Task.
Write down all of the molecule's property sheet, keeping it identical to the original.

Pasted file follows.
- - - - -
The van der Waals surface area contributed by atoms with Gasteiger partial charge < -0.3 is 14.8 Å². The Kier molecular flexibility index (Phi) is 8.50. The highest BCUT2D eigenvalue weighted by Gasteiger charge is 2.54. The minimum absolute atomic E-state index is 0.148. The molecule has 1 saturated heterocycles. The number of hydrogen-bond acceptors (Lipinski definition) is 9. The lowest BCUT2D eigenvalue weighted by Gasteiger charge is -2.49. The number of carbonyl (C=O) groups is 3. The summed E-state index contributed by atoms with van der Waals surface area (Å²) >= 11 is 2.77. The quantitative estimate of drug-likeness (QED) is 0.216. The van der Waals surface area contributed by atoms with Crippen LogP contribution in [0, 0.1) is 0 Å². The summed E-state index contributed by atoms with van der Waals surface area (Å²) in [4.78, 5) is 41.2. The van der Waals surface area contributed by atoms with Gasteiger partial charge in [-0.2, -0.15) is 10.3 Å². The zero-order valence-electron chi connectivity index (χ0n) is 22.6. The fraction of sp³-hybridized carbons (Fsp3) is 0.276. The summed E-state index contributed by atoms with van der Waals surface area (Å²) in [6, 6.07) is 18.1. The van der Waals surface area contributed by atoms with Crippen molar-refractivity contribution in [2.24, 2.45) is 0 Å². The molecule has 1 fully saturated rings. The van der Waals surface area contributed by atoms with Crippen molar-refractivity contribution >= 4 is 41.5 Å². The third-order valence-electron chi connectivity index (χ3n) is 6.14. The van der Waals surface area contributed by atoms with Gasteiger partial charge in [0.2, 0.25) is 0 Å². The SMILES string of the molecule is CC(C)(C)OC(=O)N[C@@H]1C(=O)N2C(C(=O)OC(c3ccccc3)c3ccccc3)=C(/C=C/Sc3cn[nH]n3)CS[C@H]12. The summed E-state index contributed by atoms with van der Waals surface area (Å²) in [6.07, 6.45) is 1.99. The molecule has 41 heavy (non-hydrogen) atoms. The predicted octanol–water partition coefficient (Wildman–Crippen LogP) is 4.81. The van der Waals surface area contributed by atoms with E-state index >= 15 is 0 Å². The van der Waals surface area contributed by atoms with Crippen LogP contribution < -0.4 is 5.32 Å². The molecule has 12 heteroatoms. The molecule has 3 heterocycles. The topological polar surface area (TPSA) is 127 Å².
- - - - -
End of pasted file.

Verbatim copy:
The van der Waals surface area contributed by atoms with Gasteiger partial charge < -0.3 is 14.8 Å². The Kier molecular flexibility index (Phi) is 8.50. The highest BCUT2D eigenvalue weighted by Gasteiger charge is 2.54. The minimum absolute atomic E-state index is 0.148. The molecule has 1 saturated heterocycles. The number of hydrogen-bond acceptors (Lipinski definition) is 9. The lowest BCUT2D eigenvalue weighted by Gasteiger charge is -2.49. The number of carbonyl (C=O) groups is 3. The summed E-state index contributed by atoms with van der Waals surface area (Å²) >= 11 is 2.77. The quantitative estimate of drug-likeness (QED) is 0.216. The van der Waals surface area contributed by atoms with Crippen LogP contribution in [0, 0.1) is 0 Å². The summed E-state index contributed by atoms with van der Waals surface area (Å²) in [4.78, 5) is 41.2. The van der Waals surface area contributed by atoms with Gasteiger partial charge in [-0.2, -0.15) is 10.3 Å². The zero-order valence-electron chi connectivity index (χ0n) is 22.6. The fraction of sp³-hybridized carbons (Fsp3) is 0.276. The summed E-state index contributed by atoms with van der Waals surface area (Å²) in [6, 6.07) is 18.1. The van der Waals surface area contributed by atoms with Crippen molar-refractivity contribution in [2.24, 2.45) is 0 Å². The molecule has 1 fully saturated rings. The van der Waals surface area contributed by atoms with Crippen molar-refractivity contribution >= 4 is 41.5 Å². The third-order valence-electron chi connectivity index (χ3n) is 6.14. The van der Waals surface area contributed by atoms with Gasteiger partial charge in [0.2, 0.25) is 0 Å². The SMILES string of the molecule is CC(C)(C)OC(=O)N[C@@H]1C(=O)N2C(C(=O)OC(c3ccccc3)c3ccccc3)=C(/C=C/Sc3cn[nH]n3)CS[C@H]12. The summed E-state index contributed by atoms with van der Waals surface area (Å²) in [6.07, 6.45) is 1.99. The molecule has 41 heavy (non-hydrogen) atoms. The predicted octanol–water partition coefficient (Wildman–Crippen LogP) is 4.81. The van der Waals surface area contributed by atoms with E-state index >= 15 is 0 Å². The van der Waals surface area contributed by atoms with Crippen LogP contribution < -0.4 is 5.32 Å². The molecule has 12 heteroatoms. The molecule has 3 heterocycles. The topological polar surface area (TPSA) is 127 Å².